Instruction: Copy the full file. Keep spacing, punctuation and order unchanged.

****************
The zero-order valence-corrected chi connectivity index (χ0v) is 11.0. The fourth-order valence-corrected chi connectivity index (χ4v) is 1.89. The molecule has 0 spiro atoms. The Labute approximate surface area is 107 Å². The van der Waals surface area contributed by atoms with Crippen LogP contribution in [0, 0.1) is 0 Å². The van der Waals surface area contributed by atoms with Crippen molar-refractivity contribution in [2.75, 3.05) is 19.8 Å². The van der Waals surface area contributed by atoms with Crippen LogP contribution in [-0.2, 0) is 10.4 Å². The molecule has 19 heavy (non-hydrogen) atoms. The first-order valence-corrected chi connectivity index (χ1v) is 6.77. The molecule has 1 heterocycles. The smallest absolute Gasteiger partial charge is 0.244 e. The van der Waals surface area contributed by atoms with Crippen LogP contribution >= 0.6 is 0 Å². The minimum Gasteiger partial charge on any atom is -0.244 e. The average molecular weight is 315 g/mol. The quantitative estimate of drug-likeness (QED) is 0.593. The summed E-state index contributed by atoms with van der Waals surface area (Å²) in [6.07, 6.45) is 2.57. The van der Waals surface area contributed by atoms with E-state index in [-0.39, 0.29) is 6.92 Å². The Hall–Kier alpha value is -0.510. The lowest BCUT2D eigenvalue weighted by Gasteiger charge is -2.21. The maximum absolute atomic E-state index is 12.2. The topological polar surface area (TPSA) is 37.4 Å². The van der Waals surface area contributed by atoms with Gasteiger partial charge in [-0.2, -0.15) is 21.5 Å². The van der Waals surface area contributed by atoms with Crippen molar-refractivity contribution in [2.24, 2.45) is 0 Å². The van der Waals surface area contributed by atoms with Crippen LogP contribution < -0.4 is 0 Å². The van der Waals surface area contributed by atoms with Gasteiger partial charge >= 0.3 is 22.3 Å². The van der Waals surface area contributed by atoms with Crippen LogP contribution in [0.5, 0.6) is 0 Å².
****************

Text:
The zero-order valence-corrected chi connectivity index (χ0v) is 11.0. The fourth-order valence-corrected chi connectivity index (χ4v) is 1.89. The molecule has 0 spiro atoms. The Labute approximate surface area is 107 Å². The van der Waals surface area contributed by atoms with Crippen LogP contribution in [0, 0.1) is 0 Å². The van der Waals surface area contributed by atoms with Crippen molar-refractivity contribution in [2.75, 3.05) is 19.8 Å². The van der Waals surface area contributed by atoms with Crippen LogP contribution in [-0.2, 0) is 10.4 Å². The molecule has 19 heavy (non-hydrogen) atoms. The first-order valence-corrected chi connectivity index (χ1v) is 6.77. The molecule has 1 heterocycles. The smallest absolute Gasteiger partial charge is 0.244 e. The van der Waals surface area contributed by atoms with Crippen LogP contribution >= 0.6 is 0 Å². The minimum Gasteiger partial charge on any atom is -0.244 e. The average molecular weight is 315 g/mol. The quantitative estimate of drug-likeness (QED) is 0.593. The summed E-state index contributed by atoms with van der Waals surface area (Å²) in [6.07, 6.45) is 2.57. The van der Waals surface area contributed by atoms with E-state index in [-0.39, 0.29) is 6.92 Å². The Hall–Kier alpha value is -0.510. The lowest BCUT2D eigenvalue weighted by Gasteiger charge is -2.21. The maximum absolute atomic E-state index is 12.2. The topological polar surface area (TPSA) is 37.4 Å². The van der Waals surface area contributed by atoms with Gasteiger partial charge in [-0.2, -0.15) is 21.5 Å². The van der Waals surface area contributed by atoms with Crippen molar-refractivity contribution in [2.24, 2.45) is 0 Å². The van der Waals surface area contributed by atoms with Crippen LogP contribution < -0.4 is 0 Å². The van der Waals surface area contributed by atoms with Gasteiger partial charge >= 0.3 is 22.3 Å². The van der Waals surface area contributed by atoms with Crippen LogP contribution in [0.5, 0.6) is 0 Å².